If I'm understanding correctly what you want, it is theoretically impossible; the transformation that you seem to be describing is one that would have different effects on equivalent functions, depending on superficial details of their source-code that likely won't be preserved in the compiled form. For example, consider the following two versions of a given function:

```
def a (n, acc):
print('called a(%d,%d)' % (n, acc))
if n == 0: return acc
return a (n - 1, acc + n)
def a (n, acc):
print('called a(%d,%d)' % (n, acc))
if n == 0: return acc
ret = a (n - 1, acc + n)
return ret
```

Clearly they are functionally identical. In the source code, the only difference is that the former uses `return`

directly on a certain expression, whereas the latter saves the result of that expression into a local variable and then uses `return`

on that variable. In the compiled form, there need be no difference at all.

Now consider the "patched" versions:

```
def a (n, acc):
print('called a(%d,%d)' % (n, acc))
if n == 0: return acc
return lambda: a (n - 1, acc + n)
def a (n, acc):
print('called a(%d,%d)' % (n, acc))
if n == 0: return acc
ret = a (n - 1, acc + n)
return lambda: ret
```

Clearly these are very different: for example, if `n`

is `3`

and `acc`

is 0, then the former prints `called a(3,0)`

and returns a function that prints `called a(2,3)`

and returns a function that prints `called a(1,5)`

and returns a function that prints `called a(0,6)`

and returns `6`

, whereas the latter prints `called a(3,0)`

and `called a(2,3)`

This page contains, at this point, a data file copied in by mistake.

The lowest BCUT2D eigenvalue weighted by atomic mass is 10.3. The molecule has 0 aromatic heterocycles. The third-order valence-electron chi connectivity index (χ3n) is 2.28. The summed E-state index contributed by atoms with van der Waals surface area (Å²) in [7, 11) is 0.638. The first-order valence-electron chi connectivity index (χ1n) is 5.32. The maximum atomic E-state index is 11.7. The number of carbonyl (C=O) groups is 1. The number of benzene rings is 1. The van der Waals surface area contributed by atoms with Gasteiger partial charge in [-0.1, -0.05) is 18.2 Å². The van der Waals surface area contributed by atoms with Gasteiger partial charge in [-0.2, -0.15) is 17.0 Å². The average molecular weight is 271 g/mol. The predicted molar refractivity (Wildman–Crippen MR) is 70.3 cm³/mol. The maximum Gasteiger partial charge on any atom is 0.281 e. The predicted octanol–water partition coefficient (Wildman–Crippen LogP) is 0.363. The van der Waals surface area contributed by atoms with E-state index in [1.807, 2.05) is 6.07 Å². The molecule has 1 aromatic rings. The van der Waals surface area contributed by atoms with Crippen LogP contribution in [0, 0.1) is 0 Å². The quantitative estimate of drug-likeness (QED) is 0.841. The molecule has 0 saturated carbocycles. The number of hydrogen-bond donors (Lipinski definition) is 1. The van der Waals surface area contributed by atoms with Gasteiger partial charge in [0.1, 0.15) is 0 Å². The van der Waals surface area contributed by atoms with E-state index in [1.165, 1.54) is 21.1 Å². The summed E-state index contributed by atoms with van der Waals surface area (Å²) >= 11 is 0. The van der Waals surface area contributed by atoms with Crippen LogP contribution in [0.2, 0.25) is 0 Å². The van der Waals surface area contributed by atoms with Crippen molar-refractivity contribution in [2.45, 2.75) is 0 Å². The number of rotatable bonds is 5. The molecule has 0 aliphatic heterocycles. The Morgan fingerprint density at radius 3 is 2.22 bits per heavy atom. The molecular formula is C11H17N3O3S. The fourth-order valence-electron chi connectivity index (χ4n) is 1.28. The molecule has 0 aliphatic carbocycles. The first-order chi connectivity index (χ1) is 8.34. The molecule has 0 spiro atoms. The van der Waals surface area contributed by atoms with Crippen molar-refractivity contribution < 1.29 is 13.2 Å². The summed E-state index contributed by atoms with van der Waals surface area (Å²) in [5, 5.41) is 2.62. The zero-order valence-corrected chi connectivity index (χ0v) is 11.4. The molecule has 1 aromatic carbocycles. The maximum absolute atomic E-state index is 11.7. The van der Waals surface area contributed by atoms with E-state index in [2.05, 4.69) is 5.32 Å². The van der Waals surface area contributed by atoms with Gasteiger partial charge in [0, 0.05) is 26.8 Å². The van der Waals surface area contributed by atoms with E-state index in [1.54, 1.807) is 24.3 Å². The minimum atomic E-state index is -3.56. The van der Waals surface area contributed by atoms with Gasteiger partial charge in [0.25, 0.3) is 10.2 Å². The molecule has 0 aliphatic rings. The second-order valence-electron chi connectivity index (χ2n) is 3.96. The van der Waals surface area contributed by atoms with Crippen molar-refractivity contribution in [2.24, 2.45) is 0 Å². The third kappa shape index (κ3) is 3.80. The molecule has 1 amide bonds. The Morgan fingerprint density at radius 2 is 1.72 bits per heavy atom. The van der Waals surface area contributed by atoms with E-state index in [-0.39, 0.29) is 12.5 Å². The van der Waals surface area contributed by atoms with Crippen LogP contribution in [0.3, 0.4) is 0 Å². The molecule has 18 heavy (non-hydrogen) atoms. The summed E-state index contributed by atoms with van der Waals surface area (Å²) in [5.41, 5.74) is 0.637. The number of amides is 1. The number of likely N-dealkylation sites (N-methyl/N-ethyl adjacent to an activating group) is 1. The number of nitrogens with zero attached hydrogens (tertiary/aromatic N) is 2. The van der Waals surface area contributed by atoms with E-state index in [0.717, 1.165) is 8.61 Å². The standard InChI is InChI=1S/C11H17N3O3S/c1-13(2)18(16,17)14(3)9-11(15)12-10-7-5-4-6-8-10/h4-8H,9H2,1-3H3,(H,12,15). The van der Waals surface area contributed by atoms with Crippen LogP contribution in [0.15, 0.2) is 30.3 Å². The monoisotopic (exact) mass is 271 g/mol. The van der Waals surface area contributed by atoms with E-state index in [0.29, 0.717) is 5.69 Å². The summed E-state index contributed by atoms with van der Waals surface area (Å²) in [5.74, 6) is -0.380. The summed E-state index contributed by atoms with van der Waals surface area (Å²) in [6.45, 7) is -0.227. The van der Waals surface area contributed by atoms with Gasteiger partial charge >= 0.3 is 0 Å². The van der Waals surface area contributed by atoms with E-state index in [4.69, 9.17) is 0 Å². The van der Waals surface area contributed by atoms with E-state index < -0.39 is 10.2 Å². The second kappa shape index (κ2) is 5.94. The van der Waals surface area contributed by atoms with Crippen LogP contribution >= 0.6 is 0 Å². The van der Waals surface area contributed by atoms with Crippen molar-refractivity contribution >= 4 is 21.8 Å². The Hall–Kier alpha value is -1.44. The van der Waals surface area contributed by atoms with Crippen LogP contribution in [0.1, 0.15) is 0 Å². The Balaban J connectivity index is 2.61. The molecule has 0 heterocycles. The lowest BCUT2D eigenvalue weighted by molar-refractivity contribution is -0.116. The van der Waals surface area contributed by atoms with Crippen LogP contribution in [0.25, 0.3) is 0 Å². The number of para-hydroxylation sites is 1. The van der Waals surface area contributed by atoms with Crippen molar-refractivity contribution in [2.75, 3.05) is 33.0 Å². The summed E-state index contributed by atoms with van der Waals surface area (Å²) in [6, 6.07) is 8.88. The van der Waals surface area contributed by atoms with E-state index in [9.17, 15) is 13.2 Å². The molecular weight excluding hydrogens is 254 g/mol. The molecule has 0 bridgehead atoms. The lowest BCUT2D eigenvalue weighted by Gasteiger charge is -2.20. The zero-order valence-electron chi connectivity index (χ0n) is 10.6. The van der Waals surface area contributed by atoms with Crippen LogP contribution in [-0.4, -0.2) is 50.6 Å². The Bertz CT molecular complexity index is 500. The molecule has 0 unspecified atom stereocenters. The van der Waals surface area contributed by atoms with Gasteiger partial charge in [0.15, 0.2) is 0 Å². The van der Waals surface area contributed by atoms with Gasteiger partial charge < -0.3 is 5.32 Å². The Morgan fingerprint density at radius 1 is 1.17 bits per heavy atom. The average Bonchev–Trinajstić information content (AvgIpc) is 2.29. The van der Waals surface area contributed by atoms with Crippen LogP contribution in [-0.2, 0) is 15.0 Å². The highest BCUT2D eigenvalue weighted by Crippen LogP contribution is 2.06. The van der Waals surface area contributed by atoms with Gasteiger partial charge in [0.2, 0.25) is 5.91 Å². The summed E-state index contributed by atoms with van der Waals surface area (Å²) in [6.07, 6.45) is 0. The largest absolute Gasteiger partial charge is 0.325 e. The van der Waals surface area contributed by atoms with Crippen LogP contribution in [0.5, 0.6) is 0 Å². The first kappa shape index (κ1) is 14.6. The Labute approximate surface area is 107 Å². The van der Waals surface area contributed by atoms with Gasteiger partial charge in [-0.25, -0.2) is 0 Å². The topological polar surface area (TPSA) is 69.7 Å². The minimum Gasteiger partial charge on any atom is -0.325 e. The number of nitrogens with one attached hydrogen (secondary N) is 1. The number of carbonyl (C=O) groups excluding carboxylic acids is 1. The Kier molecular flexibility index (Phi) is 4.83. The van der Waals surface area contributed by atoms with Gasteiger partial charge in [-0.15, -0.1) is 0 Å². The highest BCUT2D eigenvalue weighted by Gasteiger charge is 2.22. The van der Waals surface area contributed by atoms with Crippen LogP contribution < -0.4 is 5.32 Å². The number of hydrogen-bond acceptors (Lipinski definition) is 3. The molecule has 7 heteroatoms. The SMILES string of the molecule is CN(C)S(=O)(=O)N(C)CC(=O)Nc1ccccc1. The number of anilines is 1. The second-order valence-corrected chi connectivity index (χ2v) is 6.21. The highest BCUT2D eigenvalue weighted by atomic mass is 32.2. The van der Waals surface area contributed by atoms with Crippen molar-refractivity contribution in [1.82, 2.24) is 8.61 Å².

and `called a(1,5)`

and `called a(0,6)`

and returns a function that returns a function that returns a function that returns `6`

.

The broader difference is that the first "patched" function performs one step of the computation each time the new return-value is called, whereas the second "patched" version performs all steps of the computation during the initial call, and simply arranges a series of subsequent calls for the sake of entertainment. This difference will matter whenever there's a side-effect (such as printing a message, or such as recursing so deeply that you overflow the stack). It can also matter if the *caller* introduces a side-effect: note that these functions will only be recursive until some other bit of code redefines `a`

, at which point there is a difference between the version that plans to continue re-calling `a`

and the version that has already completed all of its calls.

Since you can't distinguish the two "unpatched" versions, you obviously can't generate the distinct "patched" versions that your transformation implies.